Steven Amos, 17, Richard's brother, was treated for bullet wounds and was listed in serious condition last night at Cooper, where he was under police guard, according to a hospital spokeswoman.
Camden County Prosecutor Samuel Asbell said indications were that the 17- year-old had stabbed Brey. Asbell did not identify Steven Amos, but a police source did.
Pennsauken Township Committeeman William Orth said Brey had answered a radio call in his police car at 4:45 p.m., sending him on a complaint about a ''loud party" at a house in the 1900 block of 46th Street.
The Amos youths lived at the house, which is located in a working-class neighborhood of two-story brick homes about five blocks from the Camden border.
Asbell said Brey was stabbed in the chest three times after he knocked on the door of the house. "There are reports that there was a beer party at the house," Asbell said.
A police source said late last night that officers searching the house found a stiletto-type knife that they believed was used to stab Brey.
Brey was believed to be the first Pennsauken police officer killed in the line of duty.
Asbell said Richard Amos was found in Yost Park, about a block from where he was shot.
Witnesses said Steven Amos ran from the area, but returned about 10 minutes after the shooting in a car driven by his mother and was then taken to the hospital by police. The youth, wearing jeans and a yellow tank top, was bleeding profusely from his side, witnesses said.
Police took a 16-year-old boy into custody after he surrendered to them shortly after the incident. Asbell said police questioned the youth and released him without any charges. He said the 16-year-old was at the party but was not involved in the scuffle with Brey.
Asbell said the 16-year-old apparently panicked after the incident and fled.
Ken Sweeten, an attendant at the Family Mobil Station, 46th Street and Westfield Avenue, said he heard several shots, ran from a service bay to the street and saw Brey writhing in pain on the ground in front of the house.
Sweeten said that about 10 minutes before he heard the shots, he heard Brey speaking over his patrol-car loudspeaker to two teenage boys who were running across the roofs of homes in the 1900 block of 46th Street.
"You guys get down off that roof," Sweeten quoted Brey as saying over the speaker.
A neighbor of the Amos family, who did not want his name used, said the family had lived on 46th Street for six or seven years.
"The officer came to the door, asked if I had a complaint," the neighbor said. "I said I'd check with my wife. The next thing I know I heard a commotion, like someone being slammed against the wall."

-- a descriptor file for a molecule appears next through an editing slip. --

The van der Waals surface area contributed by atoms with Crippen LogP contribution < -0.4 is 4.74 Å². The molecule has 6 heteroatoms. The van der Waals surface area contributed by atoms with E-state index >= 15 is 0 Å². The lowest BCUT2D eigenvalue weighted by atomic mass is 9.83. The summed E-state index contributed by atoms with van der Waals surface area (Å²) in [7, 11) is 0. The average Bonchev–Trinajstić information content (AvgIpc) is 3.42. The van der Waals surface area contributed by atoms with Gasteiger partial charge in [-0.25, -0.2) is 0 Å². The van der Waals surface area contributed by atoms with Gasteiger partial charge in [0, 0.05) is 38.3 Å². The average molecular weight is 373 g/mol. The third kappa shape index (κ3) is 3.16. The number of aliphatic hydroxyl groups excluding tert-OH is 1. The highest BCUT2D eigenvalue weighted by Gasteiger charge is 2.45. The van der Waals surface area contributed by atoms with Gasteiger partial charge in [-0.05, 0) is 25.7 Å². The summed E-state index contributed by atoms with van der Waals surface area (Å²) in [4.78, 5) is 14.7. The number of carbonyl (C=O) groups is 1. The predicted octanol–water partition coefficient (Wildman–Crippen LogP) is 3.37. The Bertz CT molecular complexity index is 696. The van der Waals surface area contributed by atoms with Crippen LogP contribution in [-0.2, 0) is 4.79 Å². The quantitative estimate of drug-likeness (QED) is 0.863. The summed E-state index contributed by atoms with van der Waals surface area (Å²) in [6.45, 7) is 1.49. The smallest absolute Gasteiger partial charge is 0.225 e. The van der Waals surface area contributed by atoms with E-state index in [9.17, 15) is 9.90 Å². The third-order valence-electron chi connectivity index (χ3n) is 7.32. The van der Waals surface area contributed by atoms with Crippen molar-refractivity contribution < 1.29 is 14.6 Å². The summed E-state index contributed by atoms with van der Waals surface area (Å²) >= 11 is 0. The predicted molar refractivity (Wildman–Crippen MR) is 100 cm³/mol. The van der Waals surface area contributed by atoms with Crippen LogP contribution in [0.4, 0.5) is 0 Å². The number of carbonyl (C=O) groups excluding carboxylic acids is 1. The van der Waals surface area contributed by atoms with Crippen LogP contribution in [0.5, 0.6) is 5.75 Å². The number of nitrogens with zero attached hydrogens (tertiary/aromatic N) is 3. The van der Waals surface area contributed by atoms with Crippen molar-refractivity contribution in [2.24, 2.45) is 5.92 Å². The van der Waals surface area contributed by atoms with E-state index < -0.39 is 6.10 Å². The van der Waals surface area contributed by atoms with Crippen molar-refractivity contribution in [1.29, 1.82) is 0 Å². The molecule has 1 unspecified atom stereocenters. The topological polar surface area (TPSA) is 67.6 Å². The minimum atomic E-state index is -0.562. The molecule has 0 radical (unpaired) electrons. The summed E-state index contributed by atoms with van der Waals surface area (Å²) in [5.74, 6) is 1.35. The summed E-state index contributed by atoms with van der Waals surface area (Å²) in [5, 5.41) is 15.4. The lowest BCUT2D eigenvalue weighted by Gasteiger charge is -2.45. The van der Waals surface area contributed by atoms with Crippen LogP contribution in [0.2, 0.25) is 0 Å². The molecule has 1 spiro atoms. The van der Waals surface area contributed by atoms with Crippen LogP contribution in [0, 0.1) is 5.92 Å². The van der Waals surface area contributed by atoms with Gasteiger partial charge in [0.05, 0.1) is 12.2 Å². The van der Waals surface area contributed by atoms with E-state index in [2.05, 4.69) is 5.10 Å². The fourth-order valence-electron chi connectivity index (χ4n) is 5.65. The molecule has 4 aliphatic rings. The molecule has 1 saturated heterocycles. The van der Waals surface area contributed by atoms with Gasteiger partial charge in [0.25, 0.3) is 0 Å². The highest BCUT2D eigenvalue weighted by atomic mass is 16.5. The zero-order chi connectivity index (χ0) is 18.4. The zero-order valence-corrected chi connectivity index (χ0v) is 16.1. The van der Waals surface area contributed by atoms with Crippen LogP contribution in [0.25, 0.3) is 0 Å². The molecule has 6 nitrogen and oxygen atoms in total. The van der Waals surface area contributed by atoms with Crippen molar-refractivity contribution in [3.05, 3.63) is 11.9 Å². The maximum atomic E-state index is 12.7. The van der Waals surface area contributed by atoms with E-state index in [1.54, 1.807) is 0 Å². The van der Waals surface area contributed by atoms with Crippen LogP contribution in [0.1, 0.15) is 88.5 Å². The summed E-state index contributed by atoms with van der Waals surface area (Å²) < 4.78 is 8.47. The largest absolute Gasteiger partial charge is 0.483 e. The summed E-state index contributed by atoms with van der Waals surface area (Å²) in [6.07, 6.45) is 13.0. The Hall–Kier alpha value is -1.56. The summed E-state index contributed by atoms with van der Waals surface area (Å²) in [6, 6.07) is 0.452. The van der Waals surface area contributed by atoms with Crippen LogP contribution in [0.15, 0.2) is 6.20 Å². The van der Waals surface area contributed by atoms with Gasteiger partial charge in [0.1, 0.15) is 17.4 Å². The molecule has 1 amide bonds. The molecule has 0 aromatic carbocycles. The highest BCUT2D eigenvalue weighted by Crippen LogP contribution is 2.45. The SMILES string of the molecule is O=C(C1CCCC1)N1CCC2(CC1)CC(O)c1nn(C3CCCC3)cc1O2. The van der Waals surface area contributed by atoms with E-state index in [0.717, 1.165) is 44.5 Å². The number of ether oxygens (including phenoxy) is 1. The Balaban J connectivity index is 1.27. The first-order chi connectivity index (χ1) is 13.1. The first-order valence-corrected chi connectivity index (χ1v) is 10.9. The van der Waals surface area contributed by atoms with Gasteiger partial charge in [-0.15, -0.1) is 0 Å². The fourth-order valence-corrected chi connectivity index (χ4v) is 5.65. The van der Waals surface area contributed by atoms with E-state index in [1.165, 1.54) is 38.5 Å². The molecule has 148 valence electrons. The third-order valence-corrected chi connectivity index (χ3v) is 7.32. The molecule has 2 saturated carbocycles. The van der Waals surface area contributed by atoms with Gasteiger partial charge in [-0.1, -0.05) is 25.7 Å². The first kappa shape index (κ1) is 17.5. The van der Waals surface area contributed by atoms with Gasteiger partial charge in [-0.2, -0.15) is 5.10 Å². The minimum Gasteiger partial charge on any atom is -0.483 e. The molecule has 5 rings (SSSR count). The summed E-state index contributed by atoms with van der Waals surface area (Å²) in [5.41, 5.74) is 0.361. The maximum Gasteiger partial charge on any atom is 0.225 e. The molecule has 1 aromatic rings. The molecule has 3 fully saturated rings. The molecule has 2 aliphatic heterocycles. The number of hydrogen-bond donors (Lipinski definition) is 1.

The neighbor said he then left his home and looked into the Amos home through the open front door. "All three had him surrounded like he was hogtied," the neighbor said. He said he went back to his home to call for more police and then heard gunshots.
"The officer came out, collapsed on the lawn," the neighbor said. "My daughter gave him first aid. She did what she could. She cleaned the wounds off and tried to stop the bleeding."
He said that the Amos boys' father did not live with them and that there had been problems in the past with the boys' running on neighbors' roofs. He said the roofs are accessible through skylights.
Another neighbor, Stephen Hubbs, 19, said he was walking down the street when he saw a police car pull up to a house.
"These three kids were on the roof having a party up there," said Hubbs.
When the lone officer in the car walked into the house, he was attacked by one of the youths, said Hubbs.
"As the cop was going down, he shot him (the assailant) and hit him twice in the chest," Hubbs said.
The officer then staggered from the door as other officers began arriving, Hubbs said, adding, "It happened so quick."
Immediately after the shooting, Steven Amos ran past the service station where Sweeten worked. Gene Farley, owner of the station, said he recognized the youth from the neighborhood.
"I've been here for five years and I've known him since he was that high," Farely said, extending his hand at his waist. "He comes in here all the time to buy sodas."
Pennsauken Patrolman Eric Davies said he last saw Brey when they came on duty at 4 p.m. yesterday.
"It's like losing a member of your family," Davies said. "He was level- headed. He kept his wits about him."
A neighbor of Brey's, who declined to be identified, said she had watched Brey grow up. "He was a very nice boy. . . . I liked him very much," the neighbor said. "He was just a normal boy. He made a fine policeman."
Detective Sgt. George Morris, a 31-year veteran of the force, said Brey was believed to be the first Pennsauken police officer killed while on duty.
Morris said the police station flag has been at half-staff all week, honoring slain police officers as part of the observance of National Police Week.
Robert W. Singer, the township's director of public safety, said that a memorial service for slain officers was scheduled for noon today at Cooper River Park and that it would proceed as scheduled.
Brey, who was married, had been on the force for 10 years.
Deputy Chief David Undercuffler said Brey graduated from Woodrow Wilson High School in Camden and received basic and advanced police training. Undercuffler called him "an excellent police officer."
Officials said it was routine for officers to be on patrol alone. The Pennsauken Police Department has 86 members.
After the incident, about 100 people milled about on the street, and directly across from the house where the incident occurred, several women held each other and sobbed.
There were splashes of blood on the sidewalk in front of the home. The dead officer's car was parked with its windows rolled down, and his night stick, his hat and a pack of cigarettes were on the front passenger seat.
"In this neighborhood, things are getting pretty bad," Hubbs said.